Comprehensive DescriptionRead full entry
Transitional S. tabacarius can be distinguished from S. tortugarum by developing a single large patch of melanophores along the spinous portion of the dorsal-fin membranes vs. two. They have no obvious stripes radiating from the eye as are found on transitional S. tigrinus and S. baldwini. Transitional Diplectrum bivittatum differ by having a prominent mid-lateral body stripe and a distinctly narrower body.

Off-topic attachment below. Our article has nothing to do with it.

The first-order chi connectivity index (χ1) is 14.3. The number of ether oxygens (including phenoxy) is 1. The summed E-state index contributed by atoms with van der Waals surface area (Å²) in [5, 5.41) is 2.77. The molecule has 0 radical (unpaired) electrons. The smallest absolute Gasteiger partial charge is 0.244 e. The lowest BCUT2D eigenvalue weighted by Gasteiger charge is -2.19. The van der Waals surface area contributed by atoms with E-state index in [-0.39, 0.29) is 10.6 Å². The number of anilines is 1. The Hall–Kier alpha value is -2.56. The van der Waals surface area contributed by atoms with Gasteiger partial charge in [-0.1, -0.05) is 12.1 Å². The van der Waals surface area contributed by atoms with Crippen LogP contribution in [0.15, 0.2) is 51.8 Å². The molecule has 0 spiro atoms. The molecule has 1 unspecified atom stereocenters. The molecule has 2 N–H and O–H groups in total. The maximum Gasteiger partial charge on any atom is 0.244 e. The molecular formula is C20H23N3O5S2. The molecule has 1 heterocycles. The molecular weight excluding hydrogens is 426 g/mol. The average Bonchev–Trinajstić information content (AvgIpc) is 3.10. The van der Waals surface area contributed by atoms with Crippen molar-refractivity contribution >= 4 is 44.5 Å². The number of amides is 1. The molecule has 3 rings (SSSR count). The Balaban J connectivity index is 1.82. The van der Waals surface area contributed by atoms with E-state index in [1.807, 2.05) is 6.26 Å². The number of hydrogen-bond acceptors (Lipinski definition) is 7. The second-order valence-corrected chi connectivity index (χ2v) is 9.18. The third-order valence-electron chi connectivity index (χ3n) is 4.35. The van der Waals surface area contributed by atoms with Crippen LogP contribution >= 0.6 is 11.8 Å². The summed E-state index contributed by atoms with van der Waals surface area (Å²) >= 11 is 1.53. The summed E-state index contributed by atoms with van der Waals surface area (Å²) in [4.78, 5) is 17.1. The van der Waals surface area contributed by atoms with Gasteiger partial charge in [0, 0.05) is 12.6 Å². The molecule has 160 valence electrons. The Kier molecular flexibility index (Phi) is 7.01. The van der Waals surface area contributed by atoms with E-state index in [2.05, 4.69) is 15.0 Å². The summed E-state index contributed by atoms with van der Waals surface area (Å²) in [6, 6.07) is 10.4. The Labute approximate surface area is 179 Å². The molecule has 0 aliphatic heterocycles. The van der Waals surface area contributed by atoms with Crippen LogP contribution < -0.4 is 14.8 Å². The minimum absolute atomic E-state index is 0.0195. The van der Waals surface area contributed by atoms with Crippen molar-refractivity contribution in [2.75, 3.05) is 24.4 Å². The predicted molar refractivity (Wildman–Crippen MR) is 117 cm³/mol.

Description: Body thin and moderately wide with a round eye and a very large terminal mouth. Pectoral and pelvic fins long, reaching just past the vent, dorsal-fin base long and anal-fin base short, caudal peduncle relatively short and not wide. (The third spinous-dorsal-fin membrane is greatly extended, up to 3 times the length of the next membrane)?. On the head there is a melanophore at the angle of the jaw. Later larvae can have additional spots on the head, just above and behind the upper eye, a spot over each lobe of the brain, and a small midline patch just behind the brain. On the body, there are melanophores only along the ventral midline of the caudal peduncle, one just after the last anal-fin element and one or two just before the procurrent caudal-fin rays. Internal melanophores line the dorsal aspect of the swim bladder and posterior peritoneum (no internal melanophores in the mid-body or tail). There is the standard serranid speckling on the pelvic-fin membranes and on the outer half of the pectoral-fin membranes. There are melanophores along the membranes of the posterior spinous dorsal fin (sixth to ninth). On the base of the anal fin there are one or two melanophores, usually on the first soft ray and often the third or fourth. Notably there is a melanophore at the base of one (or a few) of the mid-upper segmented caudal-fin rays.